University of Washington researchers recently used a direct -to-brain connection to enable pairs of participants to play a question-and-answer game by transmitting signals from one brain to the other over the Internet. The experiment, detailed today in PLOS ONE, is thought to be the first to show that two brains can be directly linked to allow one person to accurately guess what’s on another person’s mind

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Urbanisation reducing Ghanaian smallholders’ lands

Fertile farmlands are rapidly declining in Ghana due to pressure from population growth and urbanisation, threatening rural livelihoods and food security, according to a new report.

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Award At Google Science Fair For Developing Water Purifying Agent

Lalita Prasida Sripada Srisai, a 13-year-old student of class 9th in DPS Damanjodi in Koraputdistrict of Odisha, has made India proud by winning the ‘Community Impact Award’ at the prestigious Google Science Fair in California on Tuesday.

Lalita developed a low cost bio-absorbent based water purifier. It functions mainly on waste corn cobs. The Corn cob is the least utilized part of the maize plant. It is a very important agricultural waste. Having high mechanical strength, rigidity and porosity, corn cob is a suitable absorbent. This enables contaminants like oxides of salts, detergent, suspended particles, coloured dyes, oil and grease to be absorbed in the surface of the corn cobs. Some of the heavy metals are also absorbed.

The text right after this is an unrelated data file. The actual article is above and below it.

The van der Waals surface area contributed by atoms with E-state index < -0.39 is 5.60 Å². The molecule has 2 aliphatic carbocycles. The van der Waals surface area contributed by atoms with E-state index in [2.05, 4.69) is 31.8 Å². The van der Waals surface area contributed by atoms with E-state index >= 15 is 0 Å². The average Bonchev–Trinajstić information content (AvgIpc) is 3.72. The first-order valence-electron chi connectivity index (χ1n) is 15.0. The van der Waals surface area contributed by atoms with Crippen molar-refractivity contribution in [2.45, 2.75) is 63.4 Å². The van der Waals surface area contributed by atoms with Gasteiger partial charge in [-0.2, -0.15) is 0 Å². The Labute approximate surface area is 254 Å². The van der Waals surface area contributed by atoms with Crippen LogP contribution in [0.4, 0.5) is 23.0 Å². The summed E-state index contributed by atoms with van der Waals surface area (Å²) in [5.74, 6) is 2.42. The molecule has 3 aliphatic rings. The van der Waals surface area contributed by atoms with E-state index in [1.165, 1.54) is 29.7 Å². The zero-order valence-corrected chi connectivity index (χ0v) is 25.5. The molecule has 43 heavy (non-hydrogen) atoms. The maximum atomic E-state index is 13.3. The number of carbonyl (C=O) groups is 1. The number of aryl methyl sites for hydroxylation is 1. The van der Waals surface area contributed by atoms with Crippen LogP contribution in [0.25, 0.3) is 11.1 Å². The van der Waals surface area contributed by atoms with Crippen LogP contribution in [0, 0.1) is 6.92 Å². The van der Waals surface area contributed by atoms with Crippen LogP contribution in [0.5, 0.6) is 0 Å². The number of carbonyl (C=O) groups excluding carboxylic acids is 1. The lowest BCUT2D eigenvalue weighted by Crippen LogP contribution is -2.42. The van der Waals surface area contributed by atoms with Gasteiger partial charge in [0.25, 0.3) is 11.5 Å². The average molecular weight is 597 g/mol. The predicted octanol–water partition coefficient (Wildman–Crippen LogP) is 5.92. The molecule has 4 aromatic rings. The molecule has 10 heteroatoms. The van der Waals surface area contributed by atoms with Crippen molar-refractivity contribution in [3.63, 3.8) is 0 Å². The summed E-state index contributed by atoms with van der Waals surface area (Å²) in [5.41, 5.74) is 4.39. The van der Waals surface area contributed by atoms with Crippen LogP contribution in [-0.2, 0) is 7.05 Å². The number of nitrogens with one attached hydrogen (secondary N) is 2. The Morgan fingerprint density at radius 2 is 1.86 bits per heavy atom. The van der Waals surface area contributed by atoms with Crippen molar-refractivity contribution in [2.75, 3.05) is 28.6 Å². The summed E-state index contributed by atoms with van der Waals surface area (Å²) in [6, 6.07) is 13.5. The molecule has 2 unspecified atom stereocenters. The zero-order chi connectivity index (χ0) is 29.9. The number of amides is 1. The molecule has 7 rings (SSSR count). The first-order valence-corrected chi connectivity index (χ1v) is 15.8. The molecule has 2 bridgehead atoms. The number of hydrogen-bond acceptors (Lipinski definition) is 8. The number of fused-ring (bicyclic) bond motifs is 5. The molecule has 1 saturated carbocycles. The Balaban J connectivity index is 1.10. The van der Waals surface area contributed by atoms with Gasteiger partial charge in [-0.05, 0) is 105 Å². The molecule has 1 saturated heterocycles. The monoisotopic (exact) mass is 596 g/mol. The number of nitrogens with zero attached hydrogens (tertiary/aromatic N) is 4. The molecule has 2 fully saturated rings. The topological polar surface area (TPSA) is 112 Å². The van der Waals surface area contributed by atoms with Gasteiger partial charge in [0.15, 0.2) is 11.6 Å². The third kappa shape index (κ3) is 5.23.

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Babies time their smiles to make their moms smile in return

a team of computer scientists, roboticists and developmental psychologists confirm what most parents already suspect: when babies smile, they do so with a purpose—to make the person they interact with smile in return. In addition, reach that goal by using sophisticated timing, much like comedians who time their jokes to maximize audience response. But there is a twist: babies seem to be doing this while smiling as little as possible.

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Gene magnifies psychological impact of life experiences

People with a certain type of gene are more deeply affected by their life experiences, a new study has revealed. The findings challenge traditional thinking about depression, showing what might be considered a risk gene for depression in one context, may actually be beneficial in another.

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Super Blood Moon

A rare astronomical phenomenon Sunday night will produce a moon that will appear slightly bigger than usual and have a reddish hue, an event known as a super blood moon.

It’s a combination of curiosities that hasn’t happened since 1982, and won’t happen again until 2033. A so-called supermoon, which occurs when the moon is closest to earth in its orbit, will coincide with a lunar eclipse, leaving the moon in Earth’s shadow. Individually, the two phenomena are not uncommon, but they do not align often.